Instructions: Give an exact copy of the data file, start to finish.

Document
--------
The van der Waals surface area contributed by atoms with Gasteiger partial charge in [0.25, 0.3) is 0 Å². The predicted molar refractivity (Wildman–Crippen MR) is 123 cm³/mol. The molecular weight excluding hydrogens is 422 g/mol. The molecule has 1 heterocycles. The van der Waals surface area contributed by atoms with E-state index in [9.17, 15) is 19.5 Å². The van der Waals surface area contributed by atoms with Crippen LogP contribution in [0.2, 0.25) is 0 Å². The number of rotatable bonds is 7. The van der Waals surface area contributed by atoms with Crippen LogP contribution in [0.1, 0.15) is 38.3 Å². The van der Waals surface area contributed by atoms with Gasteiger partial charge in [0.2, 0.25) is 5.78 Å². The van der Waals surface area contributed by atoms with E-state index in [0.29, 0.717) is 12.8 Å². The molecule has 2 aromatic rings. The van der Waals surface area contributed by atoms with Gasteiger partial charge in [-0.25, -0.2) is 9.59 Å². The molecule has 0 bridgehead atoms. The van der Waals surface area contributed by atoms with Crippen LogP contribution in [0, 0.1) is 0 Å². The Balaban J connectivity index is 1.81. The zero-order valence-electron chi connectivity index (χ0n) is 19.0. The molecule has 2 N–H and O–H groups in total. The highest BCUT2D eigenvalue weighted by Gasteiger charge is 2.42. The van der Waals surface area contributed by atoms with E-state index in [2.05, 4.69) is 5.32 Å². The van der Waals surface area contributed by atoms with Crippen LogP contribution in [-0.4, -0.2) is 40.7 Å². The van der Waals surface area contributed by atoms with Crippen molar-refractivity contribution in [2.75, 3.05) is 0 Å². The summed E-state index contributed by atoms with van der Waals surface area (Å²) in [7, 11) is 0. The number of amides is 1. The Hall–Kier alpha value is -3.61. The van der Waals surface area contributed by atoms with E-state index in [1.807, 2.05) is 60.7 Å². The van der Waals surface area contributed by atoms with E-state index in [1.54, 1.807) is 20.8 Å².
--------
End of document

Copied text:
The van der Waals surface area contributed by atoms with Gasteiger partial charge in [0.25, 0.3) is 0 Å². The predicted molar refractivity (Wildman–Crippen MR) is 123 cm³/mol. The molecular weight excluding hydrogens is 422 g/mol. The molecule has 1 heterocycles. The van der Waals surface area contributed by atoms with E-state index in [9.17, 15) is 19.5 Å². The van der Waals surface area contributed by atoms with Crippen LogP contribution in [0.2, 0.25) is 0 Å². The number of rotatable bonds is 7. The van der Waals surface area contributed by atoms with Crippen LogP contribution in [0.1, 0.15) is 38.3 Å². The van der Waals surface area contributed by atoms with Gasteiger partial charge in [0.2, 0.25) is 5.78 Å². The van der Waals surface area contributed by atoms with E-state index in [0.29, 0.717) is 12.8 Å². The molecule has 2 aromatic rings. The van der Waals surface area contributed by atoms with Gasteiger partial charge in [-0.25, -0.2) is 9.59 Å². The molecule has 0 bridgehead atoms. The van der Waals surface area contributed by atoms with Crippen LogP contribution in [0, 0.1) is 0 Å². The Balaban J connectivity index is 1.81. The zero-order valence-electron chi connectivity index (χ0n) is 19.0. The molecule has 2 N–H and O–H groups in total. The highest BCUT2D eigenvalue weighted by Gasteiger charge is 2.42. The van der Waals surface area contributed by atoms with E-state index in [2.05, 4.69) is 5.32 Å². The van der Waals surface area contributed by atoms with Crippen LogP contribution in [-0.4, -0.2) is 40.7 Å². The van der Waals surface area contributed by atoms with Crippen molar-refractivity contribution in [2.75, 3.05) is 0 Å². The summed E-state index contributed by atoms with van der Waals surface area (Å²) in [7, 11) is 0. The number of amides is 1. The Hall–Kier alpha value is -3.61. The van der Waals surface area contributed by atoms with E-state index in [1.807, 2.05) is 60.7 Å². The van der Waals surface area contributed by atoms with E-state index in [1.54, 1.807) is 20.8 Å².